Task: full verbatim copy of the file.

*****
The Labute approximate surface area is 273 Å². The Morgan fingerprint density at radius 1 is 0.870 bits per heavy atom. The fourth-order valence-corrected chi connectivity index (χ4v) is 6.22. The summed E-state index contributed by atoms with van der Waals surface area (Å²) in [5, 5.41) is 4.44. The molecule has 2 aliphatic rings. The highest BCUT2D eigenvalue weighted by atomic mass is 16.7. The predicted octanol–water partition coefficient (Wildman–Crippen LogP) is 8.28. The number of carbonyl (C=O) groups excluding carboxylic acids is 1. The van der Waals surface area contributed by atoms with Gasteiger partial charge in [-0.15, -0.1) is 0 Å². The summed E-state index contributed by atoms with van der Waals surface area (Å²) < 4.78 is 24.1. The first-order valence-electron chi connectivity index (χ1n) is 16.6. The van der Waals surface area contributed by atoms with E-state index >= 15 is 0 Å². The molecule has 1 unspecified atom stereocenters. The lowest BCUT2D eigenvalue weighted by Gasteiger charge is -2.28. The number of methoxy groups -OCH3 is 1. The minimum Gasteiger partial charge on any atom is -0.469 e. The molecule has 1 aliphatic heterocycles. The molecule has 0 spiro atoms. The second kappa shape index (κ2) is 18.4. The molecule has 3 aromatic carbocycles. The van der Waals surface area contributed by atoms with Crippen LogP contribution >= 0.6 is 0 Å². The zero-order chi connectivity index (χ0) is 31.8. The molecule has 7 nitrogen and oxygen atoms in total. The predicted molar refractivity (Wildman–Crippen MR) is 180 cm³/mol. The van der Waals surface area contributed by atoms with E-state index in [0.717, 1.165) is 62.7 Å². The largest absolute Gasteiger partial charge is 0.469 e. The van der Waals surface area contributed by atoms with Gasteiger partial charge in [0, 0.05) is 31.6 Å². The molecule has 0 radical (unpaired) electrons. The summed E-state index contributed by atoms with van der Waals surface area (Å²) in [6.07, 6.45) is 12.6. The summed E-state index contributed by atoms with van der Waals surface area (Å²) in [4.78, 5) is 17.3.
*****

The Labute approximate surface area is 273 Å². The Morgan fingerprint density at radius 1 is 0.870 bits per heavy atom. The fourth-order valence-corrected chi connectivity index (χ4v) is 6.22. The summed E-state index contributed by atoms with van der Waals surface area (Å²) in [5, 5.41) is 4.44. The molecule has 2 aliphatic rings. The highest BCUT2D eigenvalue weighted by atomic mass is 16.7. The predicted octanol–water partition coefficient (Wildman–Crippen LogP) is 8.28. The number of carbonyl (C=O) groups excluding carboxylic acids is 1. The van der Waals surface area contributed by atoms with Gasteiger partial charge in [-0.15, -0.1) is 0 Å². The summed E-state index contributed by atoms with van der Waals surface area (Å²) < 4.78 is 24.1. The first-order valence-electron chi connectivity index (χ1n) is 16.6. The van der Waals surface area contributed by atoms with E-state index >= 15 is 0 Å². The molecule has 1 unspecified atom stereocenters. The lowest BCUT2D eigenvalue weighted by Gasteiger charge is -2.28. The number of methoxy groups -OCH3 is 1. The minimum Gasteiger partial charge on any atom is -0.469 e. The molecule has 1 aliphatic heterocycles. The molecule has 0 spiro atoms. The second kappa shape index (κ2) is 18.4. The molecule has 3 aromatic carbocycles. The van der Waals surface area contributed by atoms with Crippen LogP contribution >= 0.6 is 0 Å². The zero-order chi connectivity index (χ0) is 31.8. The molecule has 7 nitrogen and oxygen atoms in total. The predicted molar refractivity (Wildman–Crippen MR) is 180 cm³/mol. The van der Waals surface area contributed by atoms with E-state index in [0.717, 1.165) is 62.7 Å². The largest absolute Gasteiger partial charge is 0.469 e. The van der Waals surface area contributed by atoms with Gasteiger partial charge in [0, 0.05) is 31.6 Å². The molecule has 0 radical (unpaired) electrons. The summed E-state index contributed by atoms with van der Waals surface area (Å²) in [6.07, 6.45) is 12.6. The summed E-state index contributed by atoms with van der Waals surface area (Å²) in [4.78, 5) is 17.3.